Below is a photo sent by Jim Heckenbach (a descendant of the Didiers, a founding family of the parish).  It's a picture of students at St. Nicholas School in 1899, so this must be the new school/basement church hall referred to above, built in 1898.  I love some of the little details in this photo:  the potted plants on the windowsills, the USA flag with 46 stars, the boy in the top row blowing a horn, the row of boys with drums, the crooked sign, and the bicycles!  Perhaps the priest on the left is Father Biermann; the nun might be Sister Justine.

I don't recognize any of my Pape kin in this photograph.  It's possible the John Pape family had already moved to Chicago by this point (where they were definitely living in 1900, according to the Census and to youngest son Walter's baptismal record).


© Amanda Pape - 2012 - click here to e-mail me.

Friday, October 19, 2012

Happy Birthday to My Mother!

Mom - Geraldine Margaret Guokas - as a 15-year-old at Incarnate Word Academy, Houston, Texas - about 1943
© Amanda Pape - 2012 - click here to e-mail me.

Tuesday, October 16, 2012

Happy Birthday to My Baby Sister!

Amanda and Mary, probably early 1965, on the driveway of 8015 Sharpview, Houston, Texas
© Amanda Pape - 2012 - click here to e-mail me.

Sunday, October 14, 2012

Sentimental Sunday: Aunt Gret the Artist

Gretchen Anna Reis and Lee John Pape with godson Jack Bleidt, May 17, 1936
I first wrote about my Great Aunt Gret (Margaret Anna "Gretchen" Reis Pape, 1886-1947) about two years ago, sharing one of my dad's childhood memories of her. 

About a year ago, my (new friend) "Awin" commented on another post on this blog, sayng Aunt Gret "was a friend of my Grandmother, Amy Zender Windler of Ridgeville, Chicago. I have a painting Gretchen did in 1908 and gave to my grandmother. It is beautiful. I have always been looking for another of her paintings."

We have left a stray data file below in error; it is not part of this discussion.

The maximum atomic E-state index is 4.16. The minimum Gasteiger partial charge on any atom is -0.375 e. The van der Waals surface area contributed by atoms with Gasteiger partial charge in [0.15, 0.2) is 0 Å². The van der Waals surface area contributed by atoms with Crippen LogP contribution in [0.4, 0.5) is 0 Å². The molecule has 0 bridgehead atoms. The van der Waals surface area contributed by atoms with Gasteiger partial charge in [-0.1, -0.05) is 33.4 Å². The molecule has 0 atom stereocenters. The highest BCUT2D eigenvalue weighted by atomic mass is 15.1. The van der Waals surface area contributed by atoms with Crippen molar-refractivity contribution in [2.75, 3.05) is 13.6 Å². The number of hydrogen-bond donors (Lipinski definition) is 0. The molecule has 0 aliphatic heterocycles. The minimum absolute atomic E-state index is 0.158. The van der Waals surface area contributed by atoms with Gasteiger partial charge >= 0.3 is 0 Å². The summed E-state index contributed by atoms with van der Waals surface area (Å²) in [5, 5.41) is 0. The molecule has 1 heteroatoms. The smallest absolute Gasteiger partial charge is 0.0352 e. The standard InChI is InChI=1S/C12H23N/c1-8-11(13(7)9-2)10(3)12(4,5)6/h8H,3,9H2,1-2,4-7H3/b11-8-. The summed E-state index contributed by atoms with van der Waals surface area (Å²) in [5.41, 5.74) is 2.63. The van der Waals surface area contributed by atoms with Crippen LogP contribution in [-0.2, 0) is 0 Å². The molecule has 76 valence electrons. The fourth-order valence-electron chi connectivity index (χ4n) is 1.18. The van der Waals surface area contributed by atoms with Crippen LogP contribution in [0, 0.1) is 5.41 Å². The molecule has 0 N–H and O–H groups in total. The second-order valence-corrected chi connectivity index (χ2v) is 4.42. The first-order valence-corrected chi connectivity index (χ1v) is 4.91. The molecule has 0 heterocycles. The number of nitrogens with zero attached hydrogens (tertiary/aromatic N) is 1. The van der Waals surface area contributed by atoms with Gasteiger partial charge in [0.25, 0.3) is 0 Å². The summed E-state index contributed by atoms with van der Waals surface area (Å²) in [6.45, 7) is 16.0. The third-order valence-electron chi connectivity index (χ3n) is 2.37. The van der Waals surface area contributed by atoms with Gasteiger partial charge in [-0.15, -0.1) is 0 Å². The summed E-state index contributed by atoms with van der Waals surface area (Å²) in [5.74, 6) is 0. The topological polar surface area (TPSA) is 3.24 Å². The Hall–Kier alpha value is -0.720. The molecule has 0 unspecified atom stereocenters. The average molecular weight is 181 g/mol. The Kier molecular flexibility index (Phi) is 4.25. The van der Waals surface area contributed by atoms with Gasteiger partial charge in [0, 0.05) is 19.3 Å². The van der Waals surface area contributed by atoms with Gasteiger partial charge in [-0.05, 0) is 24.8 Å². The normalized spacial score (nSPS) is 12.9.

Then, about two weeks ago, I received an e-mail (via this blog) from someone who said Aunt Gret "was a wonderful water color artist. I have a painting of hers signed Gretchen Reis-Pape 1/11/40.  I think we also may have another painting. We bought them at an auction in Holly, Michigan, a few years ago. I have searched for years to get info on the artist."

Gretchen was born April 4, 1886, in Evanston, Illinois, the oldest of the seven children of Joseph A. Reis and Margaret Muno (who were both born in Illinois of German parents).  She's listed as an artist in various Evanston city directories from 1909 through 1933 (although she obviously continued painting after that).  She married my uncle Lee John Pape between 1925 and 1927, and they lived in Wilmette after that.  They had no children.  She died on April 20, 1947, and is buried at St Henry's Cemetery in Chicago.